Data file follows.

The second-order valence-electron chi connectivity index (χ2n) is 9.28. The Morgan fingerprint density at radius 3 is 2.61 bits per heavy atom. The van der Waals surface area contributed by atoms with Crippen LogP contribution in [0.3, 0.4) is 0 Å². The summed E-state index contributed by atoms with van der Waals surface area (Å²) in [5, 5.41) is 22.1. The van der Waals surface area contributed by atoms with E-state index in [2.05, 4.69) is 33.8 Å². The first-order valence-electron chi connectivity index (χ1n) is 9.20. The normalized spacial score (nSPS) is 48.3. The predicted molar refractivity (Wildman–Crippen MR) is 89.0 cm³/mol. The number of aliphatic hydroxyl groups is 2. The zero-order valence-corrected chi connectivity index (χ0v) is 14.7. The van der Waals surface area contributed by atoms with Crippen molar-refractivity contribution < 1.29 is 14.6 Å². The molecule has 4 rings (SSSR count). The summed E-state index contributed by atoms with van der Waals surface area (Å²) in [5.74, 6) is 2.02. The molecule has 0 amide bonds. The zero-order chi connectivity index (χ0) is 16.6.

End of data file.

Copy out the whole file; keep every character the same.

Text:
The second-order valence-electron chi connectivity index (χ2n) is 9.28. The Morgan fingerprint density at radius 3 is 2.61 bits per heavy atom. The van der Waals surface area contributed by atoms with Crippen LogP contribution in [0.3, 0.4) is 0 Å². The summed E-state index contributed by atoms with van der Waals surface area (Å²) in [5, 5.41) is 22.1. The van der Waals surface area contributed by atoms with E-state index in [2.05, 4.69) is 33.8 Å². The first-order valence-electron chi connectivity index (χ1n) is 9.20. The normalized spacial score (nSPS) is 48.3. The predicted molar refractivity (Wildman–Crippen MR) is 89.0 cm³/mol. The number of aliphatic hydroxyl groups is 2. The zero-order valence-corrected chi connectivity index (χ0v) is 14.7. The van der Waals surface area contributed by atoms with Crippen molar-refractivity contribution < 1.29 is 14.6 Å². The molecule has 4 rings (SSSR count). The summed E-state index contributed by atoms with van der Waals surface area (Å²) in [5.74, 6) is 2.02. The molecule has 0 amide bonds. The zero-order chi connectivity index (χ0) is 16.6.